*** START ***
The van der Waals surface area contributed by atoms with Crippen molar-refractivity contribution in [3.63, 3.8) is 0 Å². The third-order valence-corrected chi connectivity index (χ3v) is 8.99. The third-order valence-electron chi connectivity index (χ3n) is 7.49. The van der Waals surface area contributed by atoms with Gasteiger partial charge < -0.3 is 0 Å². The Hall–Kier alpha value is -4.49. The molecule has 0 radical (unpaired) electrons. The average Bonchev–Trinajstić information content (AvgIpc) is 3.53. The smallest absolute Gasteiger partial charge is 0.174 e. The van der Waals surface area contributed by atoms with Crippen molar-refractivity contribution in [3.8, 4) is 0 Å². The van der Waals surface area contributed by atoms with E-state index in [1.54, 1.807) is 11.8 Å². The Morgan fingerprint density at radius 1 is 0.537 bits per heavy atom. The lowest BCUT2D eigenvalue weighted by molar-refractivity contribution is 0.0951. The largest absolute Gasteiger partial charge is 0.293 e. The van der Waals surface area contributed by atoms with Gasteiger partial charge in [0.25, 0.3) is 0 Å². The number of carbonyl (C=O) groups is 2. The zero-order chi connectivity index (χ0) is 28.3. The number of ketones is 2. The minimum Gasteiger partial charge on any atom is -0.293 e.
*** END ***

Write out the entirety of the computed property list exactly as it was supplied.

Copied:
The van der Waals surface area contributed by atoms with Crippen molar-refractivity contribution in [3.63, 3.8) is 0 Å². The third-order valence-corrected chi connectivity index (χ3v) is 8.99. The third-order valence-electron chi connectivity index (χ3n) is 7.49. The van der Waals surface area contributed by atoms with Gasteiger partial charge < -0.3 is 0 Å². The Hall–Kier alpha value is -4.49. The molecule has 0 radical (unpaired) electrons. The average Bonchev–Trinajstić information content (AvgIpc) is 3.53. The smallest absolute Gasteiger partial charge is 0.174 e. The van der Waals surface area contributed by atoms with Crippen molar-refractivity contribution in [3.8, 4) is 0 Å². The van der Waals surface area contributed by atoms with E-state index in [1.54, 1.807) is 11.8 Å². The Morgan fingerprint density at radius 1 is 0.537 bits per heavy atom. The lowest BCUT2D eigenvalue weighted by molar-refractivity contribution is 0.0951. The largest absolute Gasteiger partial charge is 0.293 e. The van der Waals surface area contributed by atoms with Gasteiger partial charge in [0.25, 0.3) is 0 Å². The number of carbonyl (C=O) groups is 2. The zero-order chi connectivity index (χ0) is 28.3. The number of ketones is 2. The minimum Gasteiger partial charge on any atom is -0.293 e.